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March 10, 2015 4:38 PM EDT

Answer by André Müller on Quora.

I memorized over 23 writing systems so far, starting from those very similar to Latin, like Cyrillic or Greek, over quite distinct ones like Arabic or Devanagari or Tibetan, up to quite foreign scripts like Burmese, Thai or (some) Chinese and Egyptian. I even learned Tengwar (you know, the Elvish script)! And I find it very easy to learn new ones…

I don’t have a special trick for it, but these procedures might be helpful to you:

  1. Familiarize yourself with the system of writing. Not just with the letter shapes but with the way the alphabet is used. There are different ways. Some are based on syllables, some are based on consonants and vowels, some only write consonants and long vowels, others write vowels on top of the consonants, some connect their letters, some stack them in blocks, others do it differently again. With some, you need to memorize a lot of extra rules, while others can be straightforward. Learn the order of how they are written and read.
  2. Learn the sounds these characters represent. This is trivial. You need to know this of course. To memorize the characters, I recommend to know how the corresponding phonemes sound, e.g. associate ค not with an abstract “kh”, but with a concrete sound, like the first sound in the word “cat”. Or better, both! Getting familiar with the pronunciation helps.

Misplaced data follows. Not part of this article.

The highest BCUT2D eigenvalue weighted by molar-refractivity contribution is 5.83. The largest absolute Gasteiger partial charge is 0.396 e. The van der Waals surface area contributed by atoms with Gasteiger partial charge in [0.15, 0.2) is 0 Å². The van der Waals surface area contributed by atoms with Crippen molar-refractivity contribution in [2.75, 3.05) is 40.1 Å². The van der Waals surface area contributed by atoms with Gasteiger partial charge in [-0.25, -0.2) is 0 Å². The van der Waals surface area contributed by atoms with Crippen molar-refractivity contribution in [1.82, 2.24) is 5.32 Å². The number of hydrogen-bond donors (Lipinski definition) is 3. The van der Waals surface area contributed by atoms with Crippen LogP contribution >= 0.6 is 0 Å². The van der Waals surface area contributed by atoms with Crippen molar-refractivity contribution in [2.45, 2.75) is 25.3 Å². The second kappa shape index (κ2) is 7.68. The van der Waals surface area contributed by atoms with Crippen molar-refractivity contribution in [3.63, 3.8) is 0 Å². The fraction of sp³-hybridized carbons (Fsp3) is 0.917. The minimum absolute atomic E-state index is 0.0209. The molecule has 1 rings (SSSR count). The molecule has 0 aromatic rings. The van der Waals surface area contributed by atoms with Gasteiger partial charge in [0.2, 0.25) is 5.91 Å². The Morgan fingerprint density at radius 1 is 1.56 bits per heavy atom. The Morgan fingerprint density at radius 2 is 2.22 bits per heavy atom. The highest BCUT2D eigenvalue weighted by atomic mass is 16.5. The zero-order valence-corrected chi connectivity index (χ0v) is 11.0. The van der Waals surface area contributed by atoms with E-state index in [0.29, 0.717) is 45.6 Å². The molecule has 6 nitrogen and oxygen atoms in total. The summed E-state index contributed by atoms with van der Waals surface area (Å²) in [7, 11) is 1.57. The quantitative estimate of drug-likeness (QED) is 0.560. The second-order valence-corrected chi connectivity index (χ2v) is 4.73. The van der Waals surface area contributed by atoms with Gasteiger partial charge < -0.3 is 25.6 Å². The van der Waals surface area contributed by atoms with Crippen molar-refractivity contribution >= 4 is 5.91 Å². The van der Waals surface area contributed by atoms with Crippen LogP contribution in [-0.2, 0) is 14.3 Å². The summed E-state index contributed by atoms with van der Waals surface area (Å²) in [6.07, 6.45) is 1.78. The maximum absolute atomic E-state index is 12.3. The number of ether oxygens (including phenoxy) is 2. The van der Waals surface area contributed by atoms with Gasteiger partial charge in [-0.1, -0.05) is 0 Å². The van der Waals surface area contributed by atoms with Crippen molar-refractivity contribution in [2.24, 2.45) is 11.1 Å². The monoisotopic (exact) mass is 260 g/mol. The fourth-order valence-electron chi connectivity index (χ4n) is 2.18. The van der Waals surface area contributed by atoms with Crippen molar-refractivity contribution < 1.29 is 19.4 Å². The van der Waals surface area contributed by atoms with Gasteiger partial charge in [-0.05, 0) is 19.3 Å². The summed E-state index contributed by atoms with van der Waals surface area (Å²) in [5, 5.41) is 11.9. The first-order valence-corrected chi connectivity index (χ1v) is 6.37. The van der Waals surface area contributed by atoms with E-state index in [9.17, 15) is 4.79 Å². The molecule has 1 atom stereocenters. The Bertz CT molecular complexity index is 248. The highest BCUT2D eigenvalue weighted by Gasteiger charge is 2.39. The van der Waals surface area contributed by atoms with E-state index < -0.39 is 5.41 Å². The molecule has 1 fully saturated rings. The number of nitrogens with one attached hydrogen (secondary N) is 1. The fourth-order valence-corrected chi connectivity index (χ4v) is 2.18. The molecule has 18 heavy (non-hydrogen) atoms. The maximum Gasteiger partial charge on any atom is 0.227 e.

3. Use the alphabet to write familiar words. Names of people, places, languages, or even whole words in your native language. Feel free to use the alphabet as a code for English. That way you get writing practice. It can also help to look up the spelling of those proper nouns on Wikipedia, if the article exists in that language.
  4. Use mnemonics to memorize letter shapes. If you find it hard to memorize the letters’ shapes, use mnemonic methods, like associating letters with familiar objects that you can also associate with sounds. E.g., “რ is r, because it looks like a radio”; “架 means shelf, because it’s made of wood (木), is square-shaped (口) and needs to be strong (力), and it’s pronounced similar to 加”; “ง is ng, because it looks a bit like the IPA character ŋ”, and so on… the crazier, the better. I believe Memrise has a lot of sets to memorize different letters and scripts, try it out! You can also use Anki to practice characters, or later, vocabulary in your target language.
  5. Transliterate a text from that language. Look for a text written in that alphabet and keep a letter-pronunciation table next to you. Now try to write the text in Latin letters. Many foreign scripts have an official or common transliteration system, I recommend to use that one. You will also come across words you can recognize… probably.
  6. Also read about special rules of this script. You can find a lot of additional information about this particular script and the language on the respective Wikipedia page, or on the Omniglot page.

Every person is a different type of learner. Some can learn new scripts very quickly (I usually need less than a day), some others need graphical help, or just practice, or need funny mnemonics. Try them out, and you will find your way. Good luck!

This question originally appeared on Quora: What are some tips for memorizing a new alphabet?

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